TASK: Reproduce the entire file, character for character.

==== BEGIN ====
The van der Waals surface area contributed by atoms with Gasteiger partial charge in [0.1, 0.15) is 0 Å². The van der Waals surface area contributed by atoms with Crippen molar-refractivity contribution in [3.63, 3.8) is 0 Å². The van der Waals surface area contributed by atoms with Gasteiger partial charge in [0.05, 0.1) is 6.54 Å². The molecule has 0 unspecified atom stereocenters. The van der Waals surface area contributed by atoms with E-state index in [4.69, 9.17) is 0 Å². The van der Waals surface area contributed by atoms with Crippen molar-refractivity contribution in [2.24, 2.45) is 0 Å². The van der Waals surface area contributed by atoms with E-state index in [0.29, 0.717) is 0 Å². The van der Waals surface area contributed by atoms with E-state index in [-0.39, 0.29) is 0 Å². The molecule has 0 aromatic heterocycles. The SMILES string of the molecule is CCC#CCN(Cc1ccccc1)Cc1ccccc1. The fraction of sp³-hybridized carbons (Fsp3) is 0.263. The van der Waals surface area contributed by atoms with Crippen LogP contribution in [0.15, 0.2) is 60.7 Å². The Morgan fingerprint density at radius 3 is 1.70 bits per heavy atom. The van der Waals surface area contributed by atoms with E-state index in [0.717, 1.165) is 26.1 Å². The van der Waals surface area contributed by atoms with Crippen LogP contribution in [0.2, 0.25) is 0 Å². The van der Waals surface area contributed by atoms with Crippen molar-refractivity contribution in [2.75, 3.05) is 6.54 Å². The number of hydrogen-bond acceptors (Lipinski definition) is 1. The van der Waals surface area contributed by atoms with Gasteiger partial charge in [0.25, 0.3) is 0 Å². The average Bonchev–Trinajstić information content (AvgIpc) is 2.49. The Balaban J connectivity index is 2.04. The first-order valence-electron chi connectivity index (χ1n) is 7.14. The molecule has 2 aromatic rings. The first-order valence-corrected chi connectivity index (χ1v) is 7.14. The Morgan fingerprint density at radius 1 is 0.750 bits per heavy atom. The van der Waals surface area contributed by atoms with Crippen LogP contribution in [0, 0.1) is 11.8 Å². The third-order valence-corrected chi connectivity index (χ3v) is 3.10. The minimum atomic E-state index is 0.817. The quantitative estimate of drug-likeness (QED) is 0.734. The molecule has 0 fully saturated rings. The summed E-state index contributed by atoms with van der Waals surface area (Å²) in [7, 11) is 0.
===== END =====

The van der Waals surface area contributed by atoms with Gasteiger partial charge in [0.1, 0.15) is 0 Å². The van der Waals surface area contributed by atoms with Crippen molar-refractivity contribution in [3.63, 3.8) is 0 Å². The van der Waals surface area contributed by atoms with Gasteiger partial charge in [0.05, 0.1) is 6.54 Å². The molecule has 0 unspecified atom stereocenters. The van der Waals surface area contributed by atoms with E-state index in [4.69, 9.17) is 0 Å². The van der Waals surface area contributed by atoms with Crippen molar-refractivity contribution in [2.24, 2.45) is 0 Å². The van der Waals surface area contributed by atoms with E-state index in [0.29, 0.717) is 0 Å². The van der Waals surface area contributed by atoms with E-state index in [-0.39, 0.29) is 0 Å². The molecule has 0 aromatic heterocycles. The SMILES string of the molecule is CCC#CCN(Cc1ccccc1)Cc1ccccc1. The fraction of sp³-hybridized carbons (Fsp3) is 0.263. The van der Waals surface area contributed by atoms with Crippen LogP contribution in [0.15, 0.2) is 60.7 Å². The Morgan fingerprint density at radius 3 is 1.70 bits per heavy atom. The van der Waals surface area contributed by atoms with E-state index in [0.717, 1.165) is 26.1 Å². The van der Waals surface area contributed by atoms with Crippen LogP contribution in [0.2, 0.25) is 0 Å². The van der Waals surface area contributed by atoms with Crippen molar-refractivity contribution in [2.75, 3.05) is 6.54 Å². The number of hydrogen-bond acceptors (Lipinski definition) is 1. The van der Waals surface area contributed by atoms with Gasteiger partial charge in [0.25, 0.3) is 0 Å². The average Bonchev–Trinajstić information content (AvgIpc) is 2.49. The Balaban J connectivity index is 2.04. The first-order valence-electron chi connectivity index (χ1n) is 7.14. The molecule has 2 aromatic rings. The first-order valence-corrected chi connectivity index (χ1v) is 7.14. The Morgan fingerprint density at radius 1 is 0.750 bits per heavy atom. The van der Waals surface area contributed by atoms with Crippen LogP contribution in [0, 0.1) is 11.8 Å². The third-order valence-corrected chi connectivity index (χ3v) is 3.10. The minimum atomic E-state index is 0.817. The quantitative estimate of drug-likeness (QED) is 0.734. The molecule has 0 fully saturated rings. The summed E-state index contributed by atoms with van der Waals surface area (Å²) in [7, 11) is 0.